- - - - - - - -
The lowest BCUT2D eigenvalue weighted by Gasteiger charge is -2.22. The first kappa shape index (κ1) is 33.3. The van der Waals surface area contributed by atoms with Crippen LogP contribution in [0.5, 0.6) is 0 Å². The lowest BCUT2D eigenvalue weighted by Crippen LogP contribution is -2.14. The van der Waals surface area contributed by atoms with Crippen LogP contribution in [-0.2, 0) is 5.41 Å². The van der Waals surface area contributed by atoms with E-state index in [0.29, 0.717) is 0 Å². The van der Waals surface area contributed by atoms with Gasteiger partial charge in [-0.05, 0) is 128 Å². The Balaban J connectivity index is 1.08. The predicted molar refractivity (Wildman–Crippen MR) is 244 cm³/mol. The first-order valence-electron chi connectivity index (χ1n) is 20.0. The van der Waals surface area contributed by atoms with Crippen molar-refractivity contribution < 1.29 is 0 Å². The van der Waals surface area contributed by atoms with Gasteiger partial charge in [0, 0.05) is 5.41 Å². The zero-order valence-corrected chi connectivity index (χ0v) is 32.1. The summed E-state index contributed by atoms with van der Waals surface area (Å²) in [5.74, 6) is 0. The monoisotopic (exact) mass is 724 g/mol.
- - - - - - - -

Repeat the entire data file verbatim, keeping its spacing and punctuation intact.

The lowest BCUT2D eigenvalue weighted by Gasteiger charge is -2.22. The first kappa shape index (κ1) is 33.3. The van der Waals surface area contributed by atoms with Crippen LogP contribution in [0.5, 0.6) is 0 Å². The lowest BCUT2D eigenvalue weighted by Crippen LogP contribution is -2.14. The van der Waals surface area contributed by atoms with Crippen LogP contribution in [-0.2, 0) is 5.41 Å². The van der Waals surface area contributed by atoms with E-state index in [0.29, 0.717) is 0 Å². The van der Waals surface area contributed by atoms with Gasteiger partial charge in [-0.05, 0) is 128 Å². The Balaban J connectivity index is 1.08. The predicted molar refractivity (Wildman–Crippen MR) is 244 cm³/mol. The first-order valence-electron chi connectivity index (χ1n) is 20.0. The van der Waals surface area contributed by atoms with Crippen molar-refractivity contribution < 1.29 is 0 Å². The van der Waals surface area contributed by atoms with Gasteiger partial charge in [0, 0.05) is 5.41 Å². The zero-order valence-corrected chi connectivity index (χ0v) is 32.1. The summed E-state index contributed by atoms with van der Waals surface area (Å²) in [5.74, 6) is 0. The monoisotopic (exact) mass is 724 g/mol.